I've got a small portable heater purchased from Target for about $10.

When you first turn it on, it always has that burning smell from the element heating up.
It clears up after about 10 min.

Recently, I turned it on in a room with a CO detector, and that smell set it off.
What's the correlation? There's no oil or anything to give off CO? Is it still safe? Should I just open the windows while it's warming up?

EDIT: It's electric. Detector is new and it sets off as the heater is turned on.
Is it really emitting CO or is the defect just setting off a false positive on the detector?

  • 2
    Is the heater gas or electric?
    – longneck
    Nov 27 '13 at 15:16
  • 2
    A $10 portable propane heater is an outdoors use only unit. You're going to pay more for something that's certified safe for indoor use. A $10 electric heater that's smoking off industrial contaminants such that it stinks is highly suspect as to what it's contaminated with, shouldn't be setting off a CO detector. You've got a weird one. Dec 10 '13 at 17:39
  • Now that we know it's electric, is it ceramic block, ni-chrome coil or one of those really cheap oil-filled heaters with a lot of paint surface area that wasn't properly baked at the factory? Dec 10 '13 at 17:51
  • 1
    Is it a combination CO\smoke detector?
    – Mazura
    Oct 31 '14 at 0:22
  • yes, it is a combo
    – eych
    Nov 3 '14 at 18:41

If your carbon monoxide alarm is going off, you need to assume that there's actually carbon monoxide in dangerous levels in that area. If the heater is electric it probably shouldn't be emitting CO but maybe there's a manufacturing defect that's causing the heating element or plastic to burn.

CO is lethal and totally undetectable by people, so if the alarm goes off you need to leave the building and open the windows. The absence of smoke does not mean that you are safe.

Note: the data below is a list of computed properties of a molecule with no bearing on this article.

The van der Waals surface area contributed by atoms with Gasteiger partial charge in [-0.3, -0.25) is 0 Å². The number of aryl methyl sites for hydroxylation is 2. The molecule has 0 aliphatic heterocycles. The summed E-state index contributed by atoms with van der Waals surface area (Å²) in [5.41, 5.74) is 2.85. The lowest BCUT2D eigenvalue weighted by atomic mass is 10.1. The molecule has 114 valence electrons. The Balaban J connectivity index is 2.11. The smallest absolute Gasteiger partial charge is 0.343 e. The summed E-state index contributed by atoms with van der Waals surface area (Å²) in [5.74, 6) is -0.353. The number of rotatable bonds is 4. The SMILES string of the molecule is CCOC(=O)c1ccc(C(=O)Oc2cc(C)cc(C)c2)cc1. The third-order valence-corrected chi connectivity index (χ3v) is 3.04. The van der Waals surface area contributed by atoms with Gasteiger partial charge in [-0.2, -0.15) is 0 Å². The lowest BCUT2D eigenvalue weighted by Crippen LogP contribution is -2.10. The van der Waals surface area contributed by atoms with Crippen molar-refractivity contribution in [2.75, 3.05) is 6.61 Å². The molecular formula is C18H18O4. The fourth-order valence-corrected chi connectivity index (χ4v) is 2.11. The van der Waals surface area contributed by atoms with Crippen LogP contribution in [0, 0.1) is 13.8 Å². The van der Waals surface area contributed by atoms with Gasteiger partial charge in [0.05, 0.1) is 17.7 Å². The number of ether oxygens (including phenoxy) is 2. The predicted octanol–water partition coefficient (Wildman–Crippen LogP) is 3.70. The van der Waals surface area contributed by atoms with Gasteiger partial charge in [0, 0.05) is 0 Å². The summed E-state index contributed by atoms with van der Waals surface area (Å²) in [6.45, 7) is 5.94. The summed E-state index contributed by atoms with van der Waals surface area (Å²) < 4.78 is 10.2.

(CO detectors have a limited lifespan: 2-10 years, depending on the model. There should be a date stamped on it somewhere. If it's at "retirement" age you should probably replace it anyway, and then you can see if the new one still goes off.)

Revision based on question update:

You must not ignore the CO detector. People can and do die in their own homes of CO poisoning, oblivious to the problem. Unlike smoke/fire, there's no way for you to tell the source of the problem or evaluate its severity, and no way to tell if the problem has been resolved. You probably have a sub-standard or defective heater — I would not use it anymore.

  • Until the catalyst block heats up to glowing red, propane heaters will give off CO. Also if your propane is oil contaminated (they make filters for this), the catalyst block can fail to do a complete, clean burn. Not something to mess with, always buy certified room safe AUXILIARY heating equipment if you're going to run it indoors, have two CO detectors and DO NOT RUN IT WHILE ASLEEP. Dec 10 '13 at 17:35
  • Above is a general warning, question was edited to clarify it's some electric unit offgassing on startup. Dec 10 '13 at 17:41

Don't mess with CO. I'd buy a new CO detector and test it out with the heater if it happens again return the heater and alert the company. It could be a defect they need to be aware of. Good luck

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